Electrical engineering students at The University of Texas-Pan American are creating the next revolutionary machine - a robot that can detect and extinguish a fire before it rages out of control.
Two groups of students in electrical engineering assistant professor Dr. Mounir Ben Ghalia's senior design project class built two autonomous fire fighting robots that have the potential for protecting families and homes from deadly fires.
Robot designers included Lizbeth Treviño and Antonio Pinon, who created "Luxor the Robot." Alex Rodas and Abner Garza constructed "Johnny Blaze."
The robots were put to the test recently when both machines had the task of moving through a mini-maze and locating and extinguishing a small flame.
The project was sponsored by an Intel Corporation grant and the Robotics and Control Systems Lab at UTPA. Students had two semesters to complete the prototypes.
"It was really a great learning experience because I learned what is involved in the profession of designing robots," said Treviño, who will work for Raytheon after graduating this spring. "It was just interesting to see how this project was done from start to finish."
Treviño and Pinon said the project took more than 10 hours a day, including weekends, to build. Luxor, which consisted of sensors and four individual motors, cost more than $500, and the students admitted the project caused a few headaches.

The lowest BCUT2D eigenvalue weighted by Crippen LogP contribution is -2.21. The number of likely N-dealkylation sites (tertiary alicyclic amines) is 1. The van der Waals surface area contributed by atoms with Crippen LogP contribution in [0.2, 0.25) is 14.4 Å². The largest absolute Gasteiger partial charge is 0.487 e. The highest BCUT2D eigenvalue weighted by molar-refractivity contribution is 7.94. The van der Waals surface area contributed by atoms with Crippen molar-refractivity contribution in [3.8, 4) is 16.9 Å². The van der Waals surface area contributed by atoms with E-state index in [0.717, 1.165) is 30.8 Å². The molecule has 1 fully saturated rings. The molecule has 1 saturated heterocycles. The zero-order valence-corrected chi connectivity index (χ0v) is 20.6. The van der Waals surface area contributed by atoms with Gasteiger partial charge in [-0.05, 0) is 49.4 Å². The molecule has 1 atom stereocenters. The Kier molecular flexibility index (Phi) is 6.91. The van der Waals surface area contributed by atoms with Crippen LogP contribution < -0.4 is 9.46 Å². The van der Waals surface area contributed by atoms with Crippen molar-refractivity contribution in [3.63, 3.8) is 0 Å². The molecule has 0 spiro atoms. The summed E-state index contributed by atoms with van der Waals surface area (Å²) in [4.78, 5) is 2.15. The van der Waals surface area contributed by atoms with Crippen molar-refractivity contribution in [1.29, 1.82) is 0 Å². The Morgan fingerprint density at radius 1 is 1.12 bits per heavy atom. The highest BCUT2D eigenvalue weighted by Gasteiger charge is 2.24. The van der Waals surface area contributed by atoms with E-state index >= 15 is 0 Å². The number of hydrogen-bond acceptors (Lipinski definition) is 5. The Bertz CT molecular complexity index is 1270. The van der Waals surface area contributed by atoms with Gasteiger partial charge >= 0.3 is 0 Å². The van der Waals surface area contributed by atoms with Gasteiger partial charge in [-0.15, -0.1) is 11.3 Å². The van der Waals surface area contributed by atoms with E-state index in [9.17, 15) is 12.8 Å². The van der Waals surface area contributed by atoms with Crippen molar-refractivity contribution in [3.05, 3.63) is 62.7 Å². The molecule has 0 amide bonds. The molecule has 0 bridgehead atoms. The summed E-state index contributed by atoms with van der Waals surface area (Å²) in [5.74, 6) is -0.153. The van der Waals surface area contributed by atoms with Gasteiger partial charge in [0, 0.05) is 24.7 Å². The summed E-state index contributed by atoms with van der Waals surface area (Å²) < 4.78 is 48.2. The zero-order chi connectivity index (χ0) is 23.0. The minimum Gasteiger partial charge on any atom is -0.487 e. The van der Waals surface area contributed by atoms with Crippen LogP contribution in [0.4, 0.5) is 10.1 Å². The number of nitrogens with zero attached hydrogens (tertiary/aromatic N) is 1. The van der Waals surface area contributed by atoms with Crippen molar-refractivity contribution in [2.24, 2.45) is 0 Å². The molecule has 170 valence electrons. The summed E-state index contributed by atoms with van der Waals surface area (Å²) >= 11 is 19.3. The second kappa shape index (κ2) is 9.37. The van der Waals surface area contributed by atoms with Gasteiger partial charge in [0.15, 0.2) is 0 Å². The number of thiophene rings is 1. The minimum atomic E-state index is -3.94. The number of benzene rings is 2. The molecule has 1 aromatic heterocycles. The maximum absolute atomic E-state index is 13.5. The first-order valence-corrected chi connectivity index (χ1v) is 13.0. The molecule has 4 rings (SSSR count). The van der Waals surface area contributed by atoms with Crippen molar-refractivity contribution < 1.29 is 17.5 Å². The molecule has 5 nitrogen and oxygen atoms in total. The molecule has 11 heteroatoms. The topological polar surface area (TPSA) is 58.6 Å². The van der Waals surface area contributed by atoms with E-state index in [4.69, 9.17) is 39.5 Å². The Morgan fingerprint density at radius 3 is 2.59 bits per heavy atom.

"The programming was the difficult part of the project, especially trying to get the sensors and all the other components to work together to get a working product," Treviño said.
Johnny Blaze cost about $800. It was a fun experience for Garza and Rodas, who both said they learned about the integration of sensors and codes.
"Basically, what I learned was that it's the little things that can go wrong and cause problems," Garza said. "I also learned that code and applications are a lot harder than they seem."
The robots will remain in the UTPA lab along with the first robot created by three student engineers in 2000: "Mailbot," a wheeled mobile robot designed to deliver office mail.
By keeping the robots on campus, new students will be able to work with and add on features and applications to the mobile machines, Ben Ghalia said.
"It's pretty cool that people will look at Johnny Blaze for further study," Garza said. "I think it's a nice compact design, and it's just unique."
Next year, Ben Ghalia and his students plan to enter the robots in the annual Fire Fighting Home Robot Contest in Connecticut, where they will compete against student engineers from across the nation.